FLIPPED CLASSROOM MODEL

Topics: Education / Pages: 8 (2080 words) / Published: Mar 1st, 2015
FLIPPED-CLASSROOM MODEL: PROMOTING BLENDED LEARNING
IN ENGLISH LANGUAGE TEACHING CLASSROOM IN INDONESIA
Atik Ulinuha
(atikulinuha@gmail.com)
Nurul Hidayah Pratama
(nhpratama@ymail.com)
Universitas Negeri Malang
Jl. Semarang 5, Malang, Indonesia
Abstract: This paper intends to promote the use of blended learning for English
Language Teaching in Indonesia. There are several models of blended learning that can be implemented by the teachers to teach the ‘Net’ generation, they are rotation models, flex model, self-blend model and enriched-virtual model.
Flipped-classroom model is one of the rotation models where students rotate on a fixed schedule between face-to-face teacher-guided practice on campus during the standard school day and online delivery of content and instruction of the same subject from home after school. Even though flipped-classroom model has drawbacks such as can lead to digital divide and rely too much on trust between teacher and students, however, the advantages of this model, encourage studentscentered learning and collaborative work, can cover the drawbacks.
Key words: blended learning, flipped-classroom model, English language teaching.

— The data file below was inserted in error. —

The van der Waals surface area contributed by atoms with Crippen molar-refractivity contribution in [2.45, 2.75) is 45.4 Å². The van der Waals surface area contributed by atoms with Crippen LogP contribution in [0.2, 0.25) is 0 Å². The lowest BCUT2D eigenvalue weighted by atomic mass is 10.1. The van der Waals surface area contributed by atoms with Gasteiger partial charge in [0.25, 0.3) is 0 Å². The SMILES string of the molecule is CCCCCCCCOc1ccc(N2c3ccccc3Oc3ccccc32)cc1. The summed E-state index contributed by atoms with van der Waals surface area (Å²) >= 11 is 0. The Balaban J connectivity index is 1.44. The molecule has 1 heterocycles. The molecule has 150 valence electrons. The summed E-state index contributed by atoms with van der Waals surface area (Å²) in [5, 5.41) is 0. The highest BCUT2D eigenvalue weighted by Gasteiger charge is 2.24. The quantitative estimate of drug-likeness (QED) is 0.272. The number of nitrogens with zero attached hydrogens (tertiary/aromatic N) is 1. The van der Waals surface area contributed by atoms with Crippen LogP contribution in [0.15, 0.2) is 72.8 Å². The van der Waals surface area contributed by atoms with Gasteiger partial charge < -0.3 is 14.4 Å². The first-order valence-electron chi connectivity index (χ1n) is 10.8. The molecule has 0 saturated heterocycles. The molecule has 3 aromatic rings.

INTRODUCTION
Language Learning and Technology
Since today generation also called ‘Net’ generation, nowadays language teaching practice should consider the use of technology in enhancing students’ proficiency. It is supported by Groves (2011:52) who stated that in learning situation, today youth prefer the utility of technology, creativity, social interaction and community. Ark (2012: 28) also stated that digital learning provides customization, motivation, equalization. Therefore, nowadays, there are lots of teaching practices which are technology-rich instruction such as using computer games to make learning fun. However, today technology can make learning better than that.
Advanced technology gives a big impact to education. One of the impacts is that today learning spaces and practices are no longer bound by



References: Acedo, M. 2013. 10 Pros and Cons of a Flipped Classroom. (Online), (http://www.teachthought.com/trends/10-pros-cons-flipped-classroom/), accessed on February 14, 2015. Ark, T. 2012. Getting Smart: How Digital Learning is Changing the World. San Francisco: Jossey-Bass. Bart, M. 2010. The Benefits of Blended Learning. (Online), (http://www.facultyfocus. com/articles/trends 'in 'higher 'education/the 'benefits 'of 'blended 'learning/), accessed on February 11, 2015. Horn, M., & Staker, H. 2012. Classifying K–12 Blended learning. _: Innosight Institute. Christensen, C.; Horn, M.; & Staker, H. 2013. Is K-12 Blended Learning Disruptive? An Introduction to the Theory of Hybrids Garrison, D & Vaughan, N. 2008. Blended Learning in Higher Education. Framework, Principles, and Guidelines Groves, C. 2011. The Multimodal Writing Process: Changing Practices in Contemporary Classrooms Sari, A. 2014. Utilizing Electronics Portfolio to Facilitate Peer and Teacher Review for Improving Students’ Writing Ability Silcha, W. 2014. Using Facebook for Process Writing Strategy to Enhance the Teaching of Recount Text for 8th Grade Students at SMP Brawijaya Smart PRESENTED IN MALANG, 15th JANUARY, 2015.

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